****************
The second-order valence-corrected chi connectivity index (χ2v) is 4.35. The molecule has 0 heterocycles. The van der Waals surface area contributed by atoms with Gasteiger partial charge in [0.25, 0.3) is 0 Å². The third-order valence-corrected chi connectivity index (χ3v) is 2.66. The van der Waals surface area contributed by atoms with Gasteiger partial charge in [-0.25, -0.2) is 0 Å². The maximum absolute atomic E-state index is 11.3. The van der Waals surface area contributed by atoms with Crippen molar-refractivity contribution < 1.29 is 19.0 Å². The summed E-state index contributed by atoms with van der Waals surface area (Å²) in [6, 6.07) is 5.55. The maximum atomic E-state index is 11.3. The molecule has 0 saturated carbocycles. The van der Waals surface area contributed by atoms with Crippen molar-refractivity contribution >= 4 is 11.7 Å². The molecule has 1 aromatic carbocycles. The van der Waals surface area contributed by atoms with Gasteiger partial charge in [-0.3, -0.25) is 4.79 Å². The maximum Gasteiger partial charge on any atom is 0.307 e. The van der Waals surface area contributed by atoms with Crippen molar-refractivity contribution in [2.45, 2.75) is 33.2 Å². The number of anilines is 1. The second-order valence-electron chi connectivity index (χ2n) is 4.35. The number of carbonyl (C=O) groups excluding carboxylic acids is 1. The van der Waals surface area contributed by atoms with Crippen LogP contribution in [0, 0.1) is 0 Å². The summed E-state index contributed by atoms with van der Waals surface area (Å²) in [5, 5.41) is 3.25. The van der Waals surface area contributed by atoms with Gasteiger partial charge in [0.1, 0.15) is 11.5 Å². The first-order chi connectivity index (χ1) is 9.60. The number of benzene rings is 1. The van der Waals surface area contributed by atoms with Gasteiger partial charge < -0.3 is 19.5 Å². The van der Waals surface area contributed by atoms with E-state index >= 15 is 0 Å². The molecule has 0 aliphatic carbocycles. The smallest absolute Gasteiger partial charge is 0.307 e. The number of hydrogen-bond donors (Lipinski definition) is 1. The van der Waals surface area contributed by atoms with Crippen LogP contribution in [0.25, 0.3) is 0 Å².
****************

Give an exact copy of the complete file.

The second-order valence-corrected chi connectivity index (χ2v) is 4.35. The molecule has 0 heterocycles. The van der Waals surface area contributed by atoms with Gasteiger partial charge in [0.25, 0.3) is 0 Å². The third-order valence-corrected chi connectivity index (χ3v) is 2.66. The van der Waals surface area contributed by atoms with Gasteiger partial charge in [-0.25, -0.2) is 0 Å². The maximum absolute atomic E-state index is 11.3. The van der Waals surface area contributed by atoms with Crippen molar-refractivity contribution < 1.29 is 19.0 Å². The summed E-state index contributed by atoms with van der Waals surface area (Å²) in [6, 6.07) is 5.55. The maximum atomic E-state index is 11.3. The molecule has 0 saturated carbocycles. The van der Waals surface area contributed by atoms with Crippen molar-refractivity contribution >= 4 is 11.7 Å². The molecule has 1 aromatic carbocycles. The van der Waals surface area contributed by atoms with Gasteiger partial charge in [-0.3, -0.25) is 4.79 Å². The maximum Gasteiger partial charge on any atom is 0.307 e. The van der Waals surface area contributed by atoms with Crippen molar-refractivity contribution in [2.45, 2.75) is 33.2 Å². The number of anilines is 1. The second-order valence-electron chi connectivity index (χ2n) is 4.35. The number of carbonyl (C=O) groups excluding carboxylic acids is 1. The van der Waals surface area contributed by atoms with Crippen LogP contribution in [0, 0.1) is 0 Å². The summed E-state index contributed by atoms with van der Waals surface area (Å²) in [5, 5.41) is 3.25. The van der Waals surface area contributed by atoms with Gasteiger partial charge in [0.1, 0.15) is 11.5 Å². The first-order chi connectivity index (χ1) is 9.60. The number of benzene rings is 1. The van der Waals surface area contributed by atoms with Gasteiger partial charge < -0.3 is 19.5 Å². The van der Waals surface area contributed by atoms with E-state index >= 15 is 0 Å². The molecule has 0 aliphatic carbocycles. The smallest absolute Gasteiger partial charge is 0.307 e. The number of hydrogen-bond donors (Lipinski definition) is 1. The van der Waals surface area contributed by atoms with Crippen LogP contribution in [0.25, 0.3) is 0 Å².